by Andrea Sparks
A car seat is one of the most important pieces of baby gear you can buy. Car seats protect your baby while riding in the car, much like seat belts and air bags protect you. When it comes to your children, you want to protect them and keep them as safe as possible, and that means finding out all you need to know about car seats. Here you'll find the answers to some of the most frequently asked questions about car seats to help you make the best decisions when purchasing and installing a car seat.
Why is proper installation so important?
Car seats are designed to keep your baby as safe as possible while riding in the car and during car accidents. Baby car seats can only work properly, however, if they are installed properly. A car seat that is not installed correctly can slip, slide, jolt or even break loose during a car accident. It's important to always follow installation instructions and make sure your baby safety gear is properly and securely installed in your car.
Why do infants need to sit rear-facing?
Rear-facing car seats better protect the neck, head and spine of babies in an auto collision. Because infants don't have fully developed and strengthened muscles in the neck and spine, it is important that the head and neck are always supported, especially in an infant car seat. In the event of an auto accident, a rear-facing car seat will distribute the force of the impact around and away from the head and neck. Babies should ride rear-facing until they are at least 12 months old or until they exceed the maximum weight restrictions of the car seat.
What is LATCH?
LATCH stands for Lower Anchors and Tethers for Children. A LATCH system allows you to attach your LATCH compatible car seat to two anchors at the base of your car's back seat. LATCH anchors prevent car seats from sliding or jolting forward in an accident or even when you break abruptly. Anchors are used in addition to seat belts, not instead of, in all LATCH compatible car seats, including infant and toddler car seats, as well as rear-facing and front-facing car seats and booster seats.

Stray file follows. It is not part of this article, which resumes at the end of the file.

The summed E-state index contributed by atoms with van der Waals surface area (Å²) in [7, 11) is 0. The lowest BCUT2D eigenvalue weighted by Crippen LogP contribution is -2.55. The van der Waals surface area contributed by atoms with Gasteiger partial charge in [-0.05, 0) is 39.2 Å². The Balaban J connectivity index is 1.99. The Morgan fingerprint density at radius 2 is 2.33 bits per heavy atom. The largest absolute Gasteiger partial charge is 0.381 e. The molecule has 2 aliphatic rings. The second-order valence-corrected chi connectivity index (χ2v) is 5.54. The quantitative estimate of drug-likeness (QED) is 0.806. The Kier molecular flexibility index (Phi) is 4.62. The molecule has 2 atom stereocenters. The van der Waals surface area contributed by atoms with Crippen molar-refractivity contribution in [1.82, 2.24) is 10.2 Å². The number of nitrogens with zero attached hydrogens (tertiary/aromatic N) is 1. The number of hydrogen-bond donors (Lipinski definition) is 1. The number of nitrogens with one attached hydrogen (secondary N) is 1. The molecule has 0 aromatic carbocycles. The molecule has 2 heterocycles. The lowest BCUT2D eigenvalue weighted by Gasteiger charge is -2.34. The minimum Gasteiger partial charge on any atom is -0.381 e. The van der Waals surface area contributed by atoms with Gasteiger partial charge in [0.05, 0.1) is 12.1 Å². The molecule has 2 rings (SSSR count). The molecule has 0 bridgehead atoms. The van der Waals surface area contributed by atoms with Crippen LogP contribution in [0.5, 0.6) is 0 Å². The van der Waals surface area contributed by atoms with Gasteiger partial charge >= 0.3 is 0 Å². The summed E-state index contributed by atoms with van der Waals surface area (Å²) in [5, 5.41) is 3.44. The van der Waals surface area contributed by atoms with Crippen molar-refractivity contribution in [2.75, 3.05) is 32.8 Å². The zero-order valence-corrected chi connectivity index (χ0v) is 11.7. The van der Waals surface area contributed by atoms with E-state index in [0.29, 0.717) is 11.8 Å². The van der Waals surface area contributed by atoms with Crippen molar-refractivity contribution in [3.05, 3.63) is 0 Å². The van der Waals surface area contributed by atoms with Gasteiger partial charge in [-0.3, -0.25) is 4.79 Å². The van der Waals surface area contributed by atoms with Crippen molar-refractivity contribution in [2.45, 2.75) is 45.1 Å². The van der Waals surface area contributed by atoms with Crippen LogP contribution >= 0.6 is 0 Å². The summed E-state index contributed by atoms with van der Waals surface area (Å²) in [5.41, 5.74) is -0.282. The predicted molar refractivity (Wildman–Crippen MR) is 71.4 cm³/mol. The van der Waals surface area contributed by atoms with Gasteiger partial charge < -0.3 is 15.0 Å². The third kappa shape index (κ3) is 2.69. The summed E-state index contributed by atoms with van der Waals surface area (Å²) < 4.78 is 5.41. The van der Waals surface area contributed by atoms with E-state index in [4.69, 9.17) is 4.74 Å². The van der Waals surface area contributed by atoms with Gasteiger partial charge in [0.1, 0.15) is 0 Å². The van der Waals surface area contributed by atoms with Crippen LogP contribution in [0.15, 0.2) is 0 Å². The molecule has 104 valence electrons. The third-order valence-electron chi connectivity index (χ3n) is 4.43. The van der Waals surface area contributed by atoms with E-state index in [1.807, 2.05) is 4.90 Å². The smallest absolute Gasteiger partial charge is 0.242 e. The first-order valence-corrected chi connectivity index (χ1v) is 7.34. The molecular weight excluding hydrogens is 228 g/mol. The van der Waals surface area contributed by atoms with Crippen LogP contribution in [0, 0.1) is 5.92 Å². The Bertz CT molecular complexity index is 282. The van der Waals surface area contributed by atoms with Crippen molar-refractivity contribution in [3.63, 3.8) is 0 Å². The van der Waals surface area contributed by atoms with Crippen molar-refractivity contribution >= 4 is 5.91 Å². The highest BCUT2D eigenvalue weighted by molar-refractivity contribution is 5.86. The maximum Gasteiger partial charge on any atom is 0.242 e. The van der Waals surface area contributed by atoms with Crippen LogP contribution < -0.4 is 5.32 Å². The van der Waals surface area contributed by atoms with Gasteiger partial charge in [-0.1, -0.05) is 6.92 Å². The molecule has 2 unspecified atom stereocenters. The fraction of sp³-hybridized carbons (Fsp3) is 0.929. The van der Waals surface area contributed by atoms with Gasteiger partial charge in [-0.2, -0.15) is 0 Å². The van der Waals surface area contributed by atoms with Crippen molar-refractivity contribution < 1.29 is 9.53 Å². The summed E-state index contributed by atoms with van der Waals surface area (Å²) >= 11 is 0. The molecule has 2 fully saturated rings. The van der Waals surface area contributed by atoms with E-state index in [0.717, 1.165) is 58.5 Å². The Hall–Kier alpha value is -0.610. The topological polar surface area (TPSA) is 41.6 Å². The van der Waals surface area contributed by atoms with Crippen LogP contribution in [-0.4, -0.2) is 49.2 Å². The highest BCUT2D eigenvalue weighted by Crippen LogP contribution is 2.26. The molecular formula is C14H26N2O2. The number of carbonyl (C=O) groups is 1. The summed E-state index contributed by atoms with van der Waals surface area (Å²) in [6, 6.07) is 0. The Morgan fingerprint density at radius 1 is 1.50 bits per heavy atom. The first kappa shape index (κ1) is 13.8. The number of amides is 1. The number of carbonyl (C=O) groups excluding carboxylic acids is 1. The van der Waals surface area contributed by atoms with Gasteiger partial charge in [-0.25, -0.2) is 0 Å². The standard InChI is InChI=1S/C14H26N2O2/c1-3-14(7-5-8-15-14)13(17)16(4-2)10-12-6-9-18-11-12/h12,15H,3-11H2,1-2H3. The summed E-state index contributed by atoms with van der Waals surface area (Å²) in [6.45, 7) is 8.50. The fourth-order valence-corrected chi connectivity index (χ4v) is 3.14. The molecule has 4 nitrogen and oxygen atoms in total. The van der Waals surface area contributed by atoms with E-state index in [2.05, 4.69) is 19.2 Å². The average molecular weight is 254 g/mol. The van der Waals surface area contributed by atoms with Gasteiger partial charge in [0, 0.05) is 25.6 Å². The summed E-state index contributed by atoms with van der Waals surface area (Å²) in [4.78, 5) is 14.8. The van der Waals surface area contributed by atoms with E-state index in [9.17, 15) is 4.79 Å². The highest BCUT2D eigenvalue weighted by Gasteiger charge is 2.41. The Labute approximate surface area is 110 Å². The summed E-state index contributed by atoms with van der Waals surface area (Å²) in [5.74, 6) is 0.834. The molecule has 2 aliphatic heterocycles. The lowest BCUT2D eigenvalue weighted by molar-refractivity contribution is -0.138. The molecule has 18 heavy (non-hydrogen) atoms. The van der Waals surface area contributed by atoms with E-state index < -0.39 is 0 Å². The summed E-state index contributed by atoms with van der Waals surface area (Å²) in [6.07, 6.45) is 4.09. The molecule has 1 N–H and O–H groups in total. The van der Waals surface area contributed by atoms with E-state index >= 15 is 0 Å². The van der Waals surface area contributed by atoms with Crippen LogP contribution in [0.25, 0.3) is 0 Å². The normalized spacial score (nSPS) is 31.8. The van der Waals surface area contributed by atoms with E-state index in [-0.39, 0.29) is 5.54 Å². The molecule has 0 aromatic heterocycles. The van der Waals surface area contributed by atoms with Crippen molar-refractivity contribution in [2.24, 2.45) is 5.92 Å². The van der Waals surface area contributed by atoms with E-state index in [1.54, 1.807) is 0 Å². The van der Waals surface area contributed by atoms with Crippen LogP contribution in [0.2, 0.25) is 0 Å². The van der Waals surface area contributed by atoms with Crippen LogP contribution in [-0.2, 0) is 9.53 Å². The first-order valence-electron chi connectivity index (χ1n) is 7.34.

What is the purpose of a tether?
Many LATCH compatible cars and car seats are designed for use with a top tether. The tether secures the top of the baby car seat to your car's seat, keeping the upper portion of the car seat from jolting forward. They are designed to work with the LATCH system, but not all LATCH compatible baby car seats have or need a top tether. Many car seats are designed to prevent the top of the car seat from moving forward without a tether, but many parents feel safer using a child car seat with a top tether.
Why should car seats be placed in the back seat?
It is recommended that all child car seats and booster seats be installed in a car's back seat to keep babies as safe as possible. While car seats technically can be placed in the front seat, the risk of serious injury or death is significantly increased in the front seat. The front seat is less protected in collisions than the back seat, and front seat airbags can seriously harm a baby. To keep your baby as safe as possible in the car, install your car seat in the rear seat.
When can a child sit in a front-facing car seat?
Children can move to a forward-facing car seat when they are a minimum of 12 months old and 20 pounds; however, the longer your child can stay in her rear-facing car seat, the better. Many rear-facing car seats are designed to accommodate children up to 30 pounds to give them better protection for longer. You should, however, never exceed the maximum weight restrictions of your car seat. Once your child has met the maximum weight, it is time to transfer to a forward-facing car seat. Convertible car seats can convert from a rear to front-facing car seat along with your child, and because they have higher weight limits, you can usually leave your baby rear-facing for longer in a convertible car seat.